Having gone through several ups and downs in the last many decades, the 66-year-old Kerala-based Khadar always wanted to start a food initiative for the poor post-retirement.
“Food is everyone’s right. The needy and poor should not come to us begging. As everyone’s responsibility, we must introduce a mechanism where people can access food for free. As soon as we moved back, we opened the bank,” Khadar tells The Better India.
Khadar’s Food Bank—Visakkunnavarkkoru Virunnu (a feast for the hungry) is located outside his house on Iranjilikuda Road, and it opens each day at 12.30 PM.
A Gandhian at heart, Khadar began the initiative on 2 October 2019 with the help of his wife, Sunitha. He started the initiative after returning to his hometown, Thrissur from Oman, after 38 long years. And, since then the noble couple has been feeding the poor each day.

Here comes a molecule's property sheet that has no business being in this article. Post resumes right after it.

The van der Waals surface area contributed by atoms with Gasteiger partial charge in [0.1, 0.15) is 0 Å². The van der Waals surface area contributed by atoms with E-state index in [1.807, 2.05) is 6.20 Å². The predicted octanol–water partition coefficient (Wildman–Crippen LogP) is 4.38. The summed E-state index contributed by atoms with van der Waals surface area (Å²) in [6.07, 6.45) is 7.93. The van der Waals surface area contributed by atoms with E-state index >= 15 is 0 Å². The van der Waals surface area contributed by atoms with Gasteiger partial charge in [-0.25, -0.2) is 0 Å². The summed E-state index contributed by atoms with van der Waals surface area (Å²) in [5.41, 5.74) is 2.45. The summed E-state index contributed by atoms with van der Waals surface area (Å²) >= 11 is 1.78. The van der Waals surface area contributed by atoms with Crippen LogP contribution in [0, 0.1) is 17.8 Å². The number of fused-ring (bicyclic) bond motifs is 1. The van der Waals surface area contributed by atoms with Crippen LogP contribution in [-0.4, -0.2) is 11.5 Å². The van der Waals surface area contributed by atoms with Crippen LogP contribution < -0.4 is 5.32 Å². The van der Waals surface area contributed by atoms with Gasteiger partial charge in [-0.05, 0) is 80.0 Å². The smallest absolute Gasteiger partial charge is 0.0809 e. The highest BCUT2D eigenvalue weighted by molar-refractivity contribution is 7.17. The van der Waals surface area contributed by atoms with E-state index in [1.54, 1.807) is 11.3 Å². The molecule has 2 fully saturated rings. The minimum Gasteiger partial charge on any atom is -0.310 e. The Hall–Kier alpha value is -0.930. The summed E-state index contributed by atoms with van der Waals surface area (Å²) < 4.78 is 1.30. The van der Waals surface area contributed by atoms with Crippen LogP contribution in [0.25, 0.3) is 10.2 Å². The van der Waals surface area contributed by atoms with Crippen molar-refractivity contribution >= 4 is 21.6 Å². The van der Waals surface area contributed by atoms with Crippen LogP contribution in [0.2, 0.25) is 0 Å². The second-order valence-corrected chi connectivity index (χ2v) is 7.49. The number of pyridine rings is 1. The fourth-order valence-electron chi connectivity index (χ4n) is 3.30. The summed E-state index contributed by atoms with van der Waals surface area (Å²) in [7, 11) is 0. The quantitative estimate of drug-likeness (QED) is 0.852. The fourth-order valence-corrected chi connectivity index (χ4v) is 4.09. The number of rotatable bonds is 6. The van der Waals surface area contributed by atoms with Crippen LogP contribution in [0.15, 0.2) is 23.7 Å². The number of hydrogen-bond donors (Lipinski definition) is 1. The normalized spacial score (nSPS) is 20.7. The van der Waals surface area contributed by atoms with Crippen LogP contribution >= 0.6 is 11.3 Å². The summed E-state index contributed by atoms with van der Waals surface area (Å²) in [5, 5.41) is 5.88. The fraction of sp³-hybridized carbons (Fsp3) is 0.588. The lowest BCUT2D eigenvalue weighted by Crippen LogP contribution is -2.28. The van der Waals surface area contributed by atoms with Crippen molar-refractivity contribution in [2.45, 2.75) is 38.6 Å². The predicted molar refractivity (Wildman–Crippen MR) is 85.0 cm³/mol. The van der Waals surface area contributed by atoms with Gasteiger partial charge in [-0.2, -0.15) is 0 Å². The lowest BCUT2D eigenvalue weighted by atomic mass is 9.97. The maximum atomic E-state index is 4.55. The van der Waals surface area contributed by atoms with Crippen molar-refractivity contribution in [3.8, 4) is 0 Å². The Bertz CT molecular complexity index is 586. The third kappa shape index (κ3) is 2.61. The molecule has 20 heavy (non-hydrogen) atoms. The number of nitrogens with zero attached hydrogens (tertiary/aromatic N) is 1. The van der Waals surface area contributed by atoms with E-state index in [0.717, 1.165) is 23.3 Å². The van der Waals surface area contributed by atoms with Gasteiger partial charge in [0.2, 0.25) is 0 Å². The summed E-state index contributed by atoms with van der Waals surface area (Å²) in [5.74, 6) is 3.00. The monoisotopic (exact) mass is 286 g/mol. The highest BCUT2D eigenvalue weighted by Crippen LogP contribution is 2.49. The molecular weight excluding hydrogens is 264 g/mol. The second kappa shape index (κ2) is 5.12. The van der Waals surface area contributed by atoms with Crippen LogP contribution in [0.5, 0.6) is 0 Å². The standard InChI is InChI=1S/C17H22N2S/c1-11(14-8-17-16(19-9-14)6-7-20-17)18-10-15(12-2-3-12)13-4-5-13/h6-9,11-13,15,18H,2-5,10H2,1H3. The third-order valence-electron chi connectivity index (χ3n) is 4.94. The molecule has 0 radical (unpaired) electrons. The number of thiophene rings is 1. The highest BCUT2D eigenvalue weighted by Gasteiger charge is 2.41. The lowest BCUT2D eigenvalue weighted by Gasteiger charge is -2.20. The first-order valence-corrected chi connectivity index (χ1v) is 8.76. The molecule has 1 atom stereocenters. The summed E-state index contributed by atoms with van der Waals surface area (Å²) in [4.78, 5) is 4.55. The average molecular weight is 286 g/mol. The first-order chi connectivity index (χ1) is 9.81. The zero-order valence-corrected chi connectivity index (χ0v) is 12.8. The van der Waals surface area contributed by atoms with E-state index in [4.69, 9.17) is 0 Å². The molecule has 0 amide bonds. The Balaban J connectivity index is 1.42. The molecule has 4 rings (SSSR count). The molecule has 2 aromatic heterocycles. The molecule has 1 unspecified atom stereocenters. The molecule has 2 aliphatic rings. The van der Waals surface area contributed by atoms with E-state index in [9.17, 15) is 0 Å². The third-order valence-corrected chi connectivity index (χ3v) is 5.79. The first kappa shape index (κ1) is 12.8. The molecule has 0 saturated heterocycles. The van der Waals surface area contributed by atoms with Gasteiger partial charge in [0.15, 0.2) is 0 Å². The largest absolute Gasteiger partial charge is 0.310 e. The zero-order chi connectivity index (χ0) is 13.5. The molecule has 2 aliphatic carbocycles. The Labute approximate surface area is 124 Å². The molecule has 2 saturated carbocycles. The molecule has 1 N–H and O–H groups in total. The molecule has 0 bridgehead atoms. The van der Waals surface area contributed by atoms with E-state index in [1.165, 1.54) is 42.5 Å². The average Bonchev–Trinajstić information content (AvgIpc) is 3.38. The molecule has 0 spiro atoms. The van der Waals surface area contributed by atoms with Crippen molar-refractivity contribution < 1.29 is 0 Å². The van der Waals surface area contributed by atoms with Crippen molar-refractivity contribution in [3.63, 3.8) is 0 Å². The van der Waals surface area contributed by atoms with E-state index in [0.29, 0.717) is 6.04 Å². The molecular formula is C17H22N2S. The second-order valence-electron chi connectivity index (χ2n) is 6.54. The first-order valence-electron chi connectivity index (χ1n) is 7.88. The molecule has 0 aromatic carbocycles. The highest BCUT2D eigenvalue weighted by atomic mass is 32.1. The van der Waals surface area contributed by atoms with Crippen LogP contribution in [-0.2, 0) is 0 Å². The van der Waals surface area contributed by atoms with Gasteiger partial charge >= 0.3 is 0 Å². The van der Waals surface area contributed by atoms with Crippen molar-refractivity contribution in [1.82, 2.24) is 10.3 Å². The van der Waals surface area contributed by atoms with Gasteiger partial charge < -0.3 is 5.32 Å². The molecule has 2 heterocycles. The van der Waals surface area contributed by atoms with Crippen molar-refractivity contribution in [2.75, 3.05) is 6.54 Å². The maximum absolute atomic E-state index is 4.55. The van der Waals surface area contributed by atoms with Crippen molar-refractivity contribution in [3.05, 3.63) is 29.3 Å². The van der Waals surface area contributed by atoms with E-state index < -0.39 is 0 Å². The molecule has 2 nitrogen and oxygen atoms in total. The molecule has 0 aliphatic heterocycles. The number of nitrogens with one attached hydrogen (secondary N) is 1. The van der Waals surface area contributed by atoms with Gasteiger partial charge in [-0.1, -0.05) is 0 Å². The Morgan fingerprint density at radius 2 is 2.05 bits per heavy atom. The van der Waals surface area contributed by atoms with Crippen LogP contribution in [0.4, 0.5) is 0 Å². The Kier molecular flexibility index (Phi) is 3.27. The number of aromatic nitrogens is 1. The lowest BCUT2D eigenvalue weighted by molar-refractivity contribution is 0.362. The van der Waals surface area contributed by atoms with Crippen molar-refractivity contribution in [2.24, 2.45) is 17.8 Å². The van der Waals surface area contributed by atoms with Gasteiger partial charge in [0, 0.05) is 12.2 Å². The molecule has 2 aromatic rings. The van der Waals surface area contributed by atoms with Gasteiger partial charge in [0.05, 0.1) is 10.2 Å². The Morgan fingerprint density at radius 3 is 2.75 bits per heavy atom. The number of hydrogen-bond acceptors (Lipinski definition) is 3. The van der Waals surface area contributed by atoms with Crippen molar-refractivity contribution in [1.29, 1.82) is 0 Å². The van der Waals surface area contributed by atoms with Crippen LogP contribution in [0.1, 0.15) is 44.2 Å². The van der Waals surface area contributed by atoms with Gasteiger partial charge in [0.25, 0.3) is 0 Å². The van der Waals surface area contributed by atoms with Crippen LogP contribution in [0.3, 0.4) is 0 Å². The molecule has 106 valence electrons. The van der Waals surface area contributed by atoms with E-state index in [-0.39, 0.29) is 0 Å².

These achievements aren’t necessarily so far removed from what the average person can achieve. It’s just that most people are happy to withdraw from the world in their retirement. They’re either living comfortable, quiet lives, or in some cases they still have to work in order to sustain their standard of living. But with the right kind of investment, that shouldn’t be necessary.
With HDFC Life’s Retirement Plans and Pension Schemes, you can instead continue to live your retired life in comfort, even as you pursue all the dreams of your youth. They allow you to allocate some of your savings as you’re working to accrue interest, providing you with a steady income once you’ve ditched the office.
There’s no reason your life should end after retirement. Instead, invest in your future and live out your silver years, “Sar Uthake”.